Our final destination brought us into the large space of Solidarity Ink. We
watched a film about the Zapatistas of Mexico and wombyn spoke to us of the
need for solidarity with our brothers and sisters down south and of the
need to prepare ourselves for our own revolution. We listened with young,
old, brash, and wise ears. We soaked in one more experience where caring
and convivial living swam to the surface of our consciousnesses, mounted an
aquatic bicycle, and rode 12 miles on the open sea.

Thank you for a great first ride. I look forward to many more.

Ovarian Psycos:January Luna Ride! Dedicated to Zapatista Uprising of ’94!

It’s that time of the month again ladies! Ovarian Psycos present the January Full Moon Luna Ride!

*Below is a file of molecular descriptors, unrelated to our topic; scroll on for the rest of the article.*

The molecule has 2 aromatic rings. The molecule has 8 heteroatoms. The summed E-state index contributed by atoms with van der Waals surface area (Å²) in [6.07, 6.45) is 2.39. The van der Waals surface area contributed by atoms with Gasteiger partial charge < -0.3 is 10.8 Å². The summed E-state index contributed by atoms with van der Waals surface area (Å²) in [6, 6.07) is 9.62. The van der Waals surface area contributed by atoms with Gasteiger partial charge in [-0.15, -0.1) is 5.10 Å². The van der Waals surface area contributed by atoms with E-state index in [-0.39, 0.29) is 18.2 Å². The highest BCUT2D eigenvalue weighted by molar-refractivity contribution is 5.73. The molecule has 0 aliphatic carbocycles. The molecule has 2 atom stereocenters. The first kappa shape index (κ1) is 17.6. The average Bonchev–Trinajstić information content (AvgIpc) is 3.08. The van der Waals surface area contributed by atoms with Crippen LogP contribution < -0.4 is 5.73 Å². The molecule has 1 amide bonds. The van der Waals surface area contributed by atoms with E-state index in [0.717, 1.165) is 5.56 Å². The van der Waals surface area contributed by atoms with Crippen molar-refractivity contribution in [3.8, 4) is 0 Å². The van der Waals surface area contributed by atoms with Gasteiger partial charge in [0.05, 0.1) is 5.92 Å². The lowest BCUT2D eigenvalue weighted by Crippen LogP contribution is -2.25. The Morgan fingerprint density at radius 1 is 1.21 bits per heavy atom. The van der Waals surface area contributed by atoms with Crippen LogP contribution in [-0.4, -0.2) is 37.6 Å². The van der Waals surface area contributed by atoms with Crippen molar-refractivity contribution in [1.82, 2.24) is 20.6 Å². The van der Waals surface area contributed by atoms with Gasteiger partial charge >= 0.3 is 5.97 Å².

– – – – – – – – – – – – – – – –
TIME:

Sunday, January 8th, 2012 RIDE OUT NO LATER THAN 7:30pm
MUST BE ON TIME @ 7:30 OR YOU WILL BE LEFT BEHIND!

LOCATION:

Meet @ Memorial Park Gold Line Station in Pasadena

End Up @ Solidarity Ink in Lincoln Heights

TO VIEW THE ROUTE, CLICK HERE

We will be riding to one of our favorite community spots (also where we had our 1 year anniversary) SOLIDARITY INK!!

We will ride to the community space and watch a short film called: Corazon Del Tiempo – A story of a revolutionary Zapatista muxer forging her way through the struggle (film is in Spanish, however it WILL have subtitles)

We will also have a sister from A.R.M.A speaking to us about the current delegation to Chiapas.

We are workin’ like psycos to finish settin’ it up to make a very special ride for the beginning of 2012, so hold on to your ovaries and stay tuned! – ♄